Bevel Gears: The Angled Gear
Many years ago I journeyed across the world with my mother to visit my father in Shanghai, China. He was away for six months for his job. If you don’t include Canada, it was my first time outside the United States. However, the initial cultural shock was dampened a bit because Shanghai is pretty modernized. It also didn’t hurt that i was prepared with stories from my brother and father of what to expect. Even so, one thing that amused me while I was in China was the shops. They looked like merely garages where people set up their store inside. At night all the stores pulled down and looked their shutter doors until morning. Actually, it can be likened to stores in a super mall, but flipped inside out.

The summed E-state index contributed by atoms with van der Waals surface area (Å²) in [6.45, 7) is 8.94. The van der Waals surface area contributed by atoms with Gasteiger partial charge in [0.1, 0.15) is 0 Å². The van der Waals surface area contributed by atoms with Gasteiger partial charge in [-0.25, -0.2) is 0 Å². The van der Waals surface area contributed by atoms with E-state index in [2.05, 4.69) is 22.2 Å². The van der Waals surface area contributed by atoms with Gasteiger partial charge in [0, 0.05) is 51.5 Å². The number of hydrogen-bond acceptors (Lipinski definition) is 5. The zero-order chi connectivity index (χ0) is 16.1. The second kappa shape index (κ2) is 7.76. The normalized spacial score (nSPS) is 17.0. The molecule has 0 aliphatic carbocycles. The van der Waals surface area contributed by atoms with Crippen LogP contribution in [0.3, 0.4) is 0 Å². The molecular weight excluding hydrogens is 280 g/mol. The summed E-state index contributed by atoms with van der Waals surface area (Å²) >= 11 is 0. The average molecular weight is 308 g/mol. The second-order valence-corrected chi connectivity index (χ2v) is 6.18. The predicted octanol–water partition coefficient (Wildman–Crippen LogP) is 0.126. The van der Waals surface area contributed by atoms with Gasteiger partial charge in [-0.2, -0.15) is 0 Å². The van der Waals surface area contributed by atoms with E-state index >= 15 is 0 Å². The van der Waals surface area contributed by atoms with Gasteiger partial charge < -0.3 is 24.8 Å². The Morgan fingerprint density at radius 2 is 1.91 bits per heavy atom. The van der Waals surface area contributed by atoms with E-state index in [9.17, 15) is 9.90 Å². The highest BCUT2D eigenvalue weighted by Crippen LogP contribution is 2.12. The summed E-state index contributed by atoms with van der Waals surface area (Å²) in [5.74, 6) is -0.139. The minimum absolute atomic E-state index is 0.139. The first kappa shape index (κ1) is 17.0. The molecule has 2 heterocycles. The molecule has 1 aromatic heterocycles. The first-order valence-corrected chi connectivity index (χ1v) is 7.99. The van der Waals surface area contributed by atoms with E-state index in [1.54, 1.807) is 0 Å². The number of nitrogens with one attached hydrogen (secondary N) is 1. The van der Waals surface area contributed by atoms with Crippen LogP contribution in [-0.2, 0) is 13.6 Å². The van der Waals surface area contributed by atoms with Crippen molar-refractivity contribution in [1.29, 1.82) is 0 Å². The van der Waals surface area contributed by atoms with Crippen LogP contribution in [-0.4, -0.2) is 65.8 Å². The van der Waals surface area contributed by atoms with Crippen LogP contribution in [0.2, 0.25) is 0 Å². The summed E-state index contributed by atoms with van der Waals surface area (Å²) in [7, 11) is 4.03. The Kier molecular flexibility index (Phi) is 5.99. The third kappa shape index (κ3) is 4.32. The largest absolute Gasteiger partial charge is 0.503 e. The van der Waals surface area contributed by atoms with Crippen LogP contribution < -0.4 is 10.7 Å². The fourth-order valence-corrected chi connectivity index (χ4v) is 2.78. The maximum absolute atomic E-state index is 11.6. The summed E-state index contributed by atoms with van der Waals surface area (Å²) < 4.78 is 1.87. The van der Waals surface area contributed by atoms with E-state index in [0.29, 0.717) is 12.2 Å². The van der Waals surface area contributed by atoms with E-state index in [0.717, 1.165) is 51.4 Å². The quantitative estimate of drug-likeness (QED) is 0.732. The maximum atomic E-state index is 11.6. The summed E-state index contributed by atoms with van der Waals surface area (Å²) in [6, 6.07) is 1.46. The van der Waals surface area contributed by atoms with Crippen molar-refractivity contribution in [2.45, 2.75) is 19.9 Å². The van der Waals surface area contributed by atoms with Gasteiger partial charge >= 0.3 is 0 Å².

Upon close examination of most shutter doors, a bevel gear can be seen. Its purpose is to roll the door up and down. Other applications that use bevel gears include the cars printing presses, nuclear power plants and railway track inspection machines. These gears are a class of speed reducers that are designed to connect with another gear mounted on an axis. This may be positioned at any number of angles, although bevel gears are most commonly used at 90 degrees of each other. The face of the gear is angled and the shape is typically conical.
Although a bevel gear must be precisely mounted, it makes it possible to change operating angles. The number of teeth on each wheel can also be differentiated to change rotational drive and torque of one wheel in relation to the other. There are a couple of different types of bevel gears. A straight bevel gear has teeth that are straight and run vertically along the cone. A hypoid bevel gear’s axes do not intersect. Among other applications, hypoid bevel gears are found in car differentials.